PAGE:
Naturally, this sparks off a terror all across the world. What is happening? Who is coming? How the hell did they hack into our children? For all that it was big and scary, the kids seem to be fine afterwards. What is going on?

But someone knows. Specifically, Jack knows, and so does the British government. At the Home Office, John Frobisher (Peter Capaldi) seems to be unfortunately aware of who is coming, and as the show progresses we find that he’s not the only one. Because “we” have been here before, and as a result, a few select people know what’s coming next.

It’s not good.

Jack, who is as you might remember immortal, recalls the last time this entity made contact with the British government: back in the 1960s. They call them the 456, because that’s the frequency on which the creatures contact Earth. Back in the sixties, the 456 made a trade with the British government. The 456 would send a cure for the Indonesian Flu, which would otherwise kill millions of people, and in return, the government would give them children. Twelve, I believe.

Jack is the only one of the soldiers left alive, and since the government would very much like this information not to get out, they try to kill him. That doesn’t go that well, and now Torchwood is on the case, struggling to figure out what the 456 is doing, what they want, and how to stop the government from rolling over like they did last time.

Also, Gwen and Rhys (Kai Owen) have just found out that they’re going to have a baby, and Ianto is frustrated by his relationship with Jack, while he also frets about his sister and her children. Jack’s got his own worries, when he realizes that his grandson is precisely within the target age group.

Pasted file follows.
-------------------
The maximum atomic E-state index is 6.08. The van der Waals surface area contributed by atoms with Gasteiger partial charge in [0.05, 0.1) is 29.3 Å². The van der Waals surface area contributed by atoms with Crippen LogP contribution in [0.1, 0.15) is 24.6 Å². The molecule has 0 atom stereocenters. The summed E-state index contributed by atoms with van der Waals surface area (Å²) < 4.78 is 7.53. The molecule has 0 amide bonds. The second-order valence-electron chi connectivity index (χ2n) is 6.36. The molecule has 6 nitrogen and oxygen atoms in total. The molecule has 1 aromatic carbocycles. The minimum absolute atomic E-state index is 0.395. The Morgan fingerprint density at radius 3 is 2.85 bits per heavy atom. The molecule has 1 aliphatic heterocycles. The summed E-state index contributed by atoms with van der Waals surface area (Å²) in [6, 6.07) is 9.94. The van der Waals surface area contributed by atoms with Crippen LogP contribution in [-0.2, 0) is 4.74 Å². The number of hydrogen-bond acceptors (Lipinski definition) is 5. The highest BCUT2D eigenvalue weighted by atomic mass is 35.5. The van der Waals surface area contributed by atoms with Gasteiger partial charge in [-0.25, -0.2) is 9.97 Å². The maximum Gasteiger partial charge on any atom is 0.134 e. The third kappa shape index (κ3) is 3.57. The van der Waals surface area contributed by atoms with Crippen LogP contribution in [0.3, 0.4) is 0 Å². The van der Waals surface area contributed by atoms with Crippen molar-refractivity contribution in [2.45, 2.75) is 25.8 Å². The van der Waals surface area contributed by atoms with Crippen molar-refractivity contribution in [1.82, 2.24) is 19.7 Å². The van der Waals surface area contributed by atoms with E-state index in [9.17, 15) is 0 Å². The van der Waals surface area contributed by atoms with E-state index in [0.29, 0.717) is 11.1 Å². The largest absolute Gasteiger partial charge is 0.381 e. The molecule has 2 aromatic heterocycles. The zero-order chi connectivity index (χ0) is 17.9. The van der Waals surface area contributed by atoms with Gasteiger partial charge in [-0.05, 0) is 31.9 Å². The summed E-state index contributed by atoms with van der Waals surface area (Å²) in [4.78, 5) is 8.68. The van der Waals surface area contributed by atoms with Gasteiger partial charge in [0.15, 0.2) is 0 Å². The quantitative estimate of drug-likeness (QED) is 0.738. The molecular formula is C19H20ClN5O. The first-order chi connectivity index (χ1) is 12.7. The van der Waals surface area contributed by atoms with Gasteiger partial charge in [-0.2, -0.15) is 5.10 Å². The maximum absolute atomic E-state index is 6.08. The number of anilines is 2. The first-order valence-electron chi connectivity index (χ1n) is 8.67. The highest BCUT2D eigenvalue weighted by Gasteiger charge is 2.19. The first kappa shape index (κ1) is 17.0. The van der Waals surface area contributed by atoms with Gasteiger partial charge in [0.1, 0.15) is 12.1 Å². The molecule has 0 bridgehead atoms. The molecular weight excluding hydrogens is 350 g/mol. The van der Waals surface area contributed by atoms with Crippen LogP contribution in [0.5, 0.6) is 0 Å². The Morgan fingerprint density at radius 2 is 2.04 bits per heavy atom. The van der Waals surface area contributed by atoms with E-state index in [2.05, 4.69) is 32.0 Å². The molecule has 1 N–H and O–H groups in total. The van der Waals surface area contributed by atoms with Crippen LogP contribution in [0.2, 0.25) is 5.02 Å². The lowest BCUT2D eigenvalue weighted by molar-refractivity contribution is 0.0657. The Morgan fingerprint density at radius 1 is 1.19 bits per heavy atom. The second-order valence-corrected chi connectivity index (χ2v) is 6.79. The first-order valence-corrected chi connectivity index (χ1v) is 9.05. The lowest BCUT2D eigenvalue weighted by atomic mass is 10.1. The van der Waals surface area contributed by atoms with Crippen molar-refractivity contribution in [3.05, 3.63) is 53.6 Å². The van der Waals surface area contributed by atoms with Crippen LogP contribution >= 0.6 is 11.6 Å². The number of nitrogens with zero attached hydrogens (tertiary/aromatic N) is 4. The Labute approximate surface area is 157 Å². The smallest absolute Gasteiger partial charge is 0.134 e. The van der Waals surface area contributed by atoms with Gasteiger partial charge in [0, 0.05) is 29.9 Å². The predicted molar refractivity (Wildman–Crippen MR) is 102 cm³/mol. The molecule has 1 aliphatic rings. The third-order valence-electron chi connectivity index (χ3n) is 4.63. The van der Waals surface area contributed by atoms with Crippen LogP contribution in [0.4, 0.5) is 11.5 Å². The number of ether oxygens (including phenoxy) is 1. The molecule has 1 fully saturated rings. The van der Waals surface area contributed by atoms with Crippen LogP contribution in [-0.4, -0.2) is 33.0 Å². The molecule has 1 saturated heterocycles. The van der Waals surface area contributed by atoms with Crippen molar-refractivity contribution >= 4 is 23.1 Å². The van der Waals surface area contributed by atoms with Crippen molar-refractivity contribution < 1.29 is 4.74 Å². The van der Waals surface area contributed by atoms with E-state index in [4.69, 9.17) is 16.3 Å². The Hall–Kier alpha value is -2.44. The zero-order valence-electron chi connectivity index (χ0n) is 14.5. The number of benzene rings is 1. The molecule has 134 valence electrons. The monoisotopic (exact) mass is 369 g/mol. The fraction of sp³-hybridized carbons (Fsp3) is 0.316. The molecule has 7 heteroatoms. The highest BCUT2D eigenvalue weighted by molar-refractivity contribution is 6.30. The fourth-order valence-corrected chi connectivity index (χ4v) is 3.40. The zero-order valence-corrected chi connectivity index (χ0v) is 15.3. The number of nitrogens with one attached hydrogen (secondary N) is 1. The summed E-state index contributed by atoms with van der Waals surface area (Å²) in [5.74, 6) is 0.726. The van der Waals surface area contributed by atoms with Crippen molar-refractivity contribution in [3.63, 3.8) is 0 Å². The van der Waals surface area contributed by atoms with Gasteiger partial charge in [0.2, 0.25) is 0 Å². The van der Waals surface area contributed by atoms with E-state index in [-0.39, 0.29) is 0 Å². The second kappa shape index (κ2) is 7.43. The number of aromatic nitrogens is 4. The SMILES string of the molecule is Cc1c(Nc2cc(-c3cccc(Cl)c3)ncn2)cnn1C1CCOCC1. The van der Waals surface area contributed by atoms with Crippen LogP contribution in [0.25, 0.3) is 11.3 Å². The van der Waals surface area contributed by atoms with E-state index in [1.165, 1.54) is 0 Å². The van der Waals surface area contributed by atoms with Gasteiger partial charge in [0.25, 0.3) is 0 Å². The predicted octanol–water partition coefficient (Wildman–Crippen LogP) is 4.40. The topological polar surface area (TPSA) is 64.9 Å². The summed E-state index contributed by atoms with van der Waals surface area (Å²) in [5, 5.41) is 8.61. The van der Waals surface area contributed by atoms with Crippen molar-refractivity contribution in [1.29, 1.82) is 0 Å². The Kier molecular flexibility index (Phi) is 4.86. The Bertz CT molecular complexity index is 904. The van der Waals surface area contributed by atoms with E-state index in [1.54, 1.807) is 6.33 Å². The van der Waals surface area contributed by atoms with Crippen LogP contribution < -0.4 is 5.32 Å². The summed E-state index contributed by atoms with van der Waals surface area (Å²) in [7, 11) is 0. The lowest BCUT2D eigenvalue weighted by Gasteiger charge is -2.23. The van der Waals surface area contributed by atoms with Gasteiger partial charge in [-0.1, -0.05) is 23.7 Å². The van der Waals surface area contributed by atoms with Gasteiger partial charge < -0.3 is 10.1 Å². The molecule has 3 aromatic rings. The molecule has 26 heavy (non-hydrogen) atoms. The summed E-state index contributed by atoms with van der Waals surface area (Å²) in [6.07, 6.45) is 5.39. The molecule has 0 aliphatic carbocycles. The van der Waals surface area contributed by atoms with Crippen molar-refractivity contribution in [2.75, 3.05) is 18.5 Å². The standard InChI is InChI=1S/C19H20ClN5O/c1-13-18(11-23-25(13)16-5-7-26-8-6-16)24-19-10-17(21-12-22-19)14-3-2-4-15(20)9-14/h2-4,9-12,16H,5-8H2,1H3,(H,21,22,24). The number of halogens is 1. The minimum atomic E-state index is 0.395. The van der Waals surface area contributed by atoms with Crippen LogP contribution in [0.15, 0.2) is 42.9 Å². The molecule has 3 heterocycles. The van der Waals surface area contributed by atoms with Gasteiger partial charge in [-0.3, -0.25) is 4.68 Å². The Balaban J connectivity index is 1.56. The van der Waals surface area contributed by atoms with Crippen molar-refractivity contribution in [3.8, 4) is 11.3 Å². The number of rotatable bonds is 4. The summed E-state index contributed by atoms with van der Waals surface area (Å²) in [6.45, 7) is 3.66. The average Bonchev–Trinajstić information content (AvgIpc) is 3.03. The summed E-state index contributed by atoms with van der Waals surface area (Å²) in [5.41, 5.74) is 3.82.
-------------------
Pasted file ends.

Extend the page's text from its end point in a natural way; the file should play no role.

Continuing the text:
Lots more plot things happen, of course, but the basic gist is that the 456 demand more this time. A lot more. They want ten percent of all the children on Earth. If they don’t get them, they’ll destroy the human race.

And the worst of it is, the governments of the world agree.

Like I said, there’s a lot more going on here, and some even more horrifying stuff that we’ll cover in a second, but I think you’ve got the basics now. When push comes to shove, the people of the world back down. And the worst of it is, are they exactly wrong?

I mean, if you think about it, they are bargaining for the safety of everyone. Yes, they’re sending millions of children off to who knows where, but they’re also saving literally everyone else on the planet. Is that so wrong?

Yes. It is.

As the show progresses through the thorny issues that arise, it gives us a simple, but ultimately true answer. If we do not fight, we are not truly alive. If we don’t fight obvious evil like this, then what right have we to our children anyway?

When they decide to give the children over, the people of the council all agree that it can’t be, well, their children, right? So they make a plan. A plan to take the children no one will miss. The low-performing kids. The ones no one likes. The losers. Kids like Ianto’s niece and nephew. Which is, sad to say, all too plausible.

I mean, it’s kind of easy, right? It makes sense. It’s not super surprising to think of. Of course, if they were going to give in, then these wouldn’t be the people to take the hard cuts themselves. Of course they would use it as a chance to clean up the country. Of course they go after the lower income families, the immigrants, the undesirables. Of course.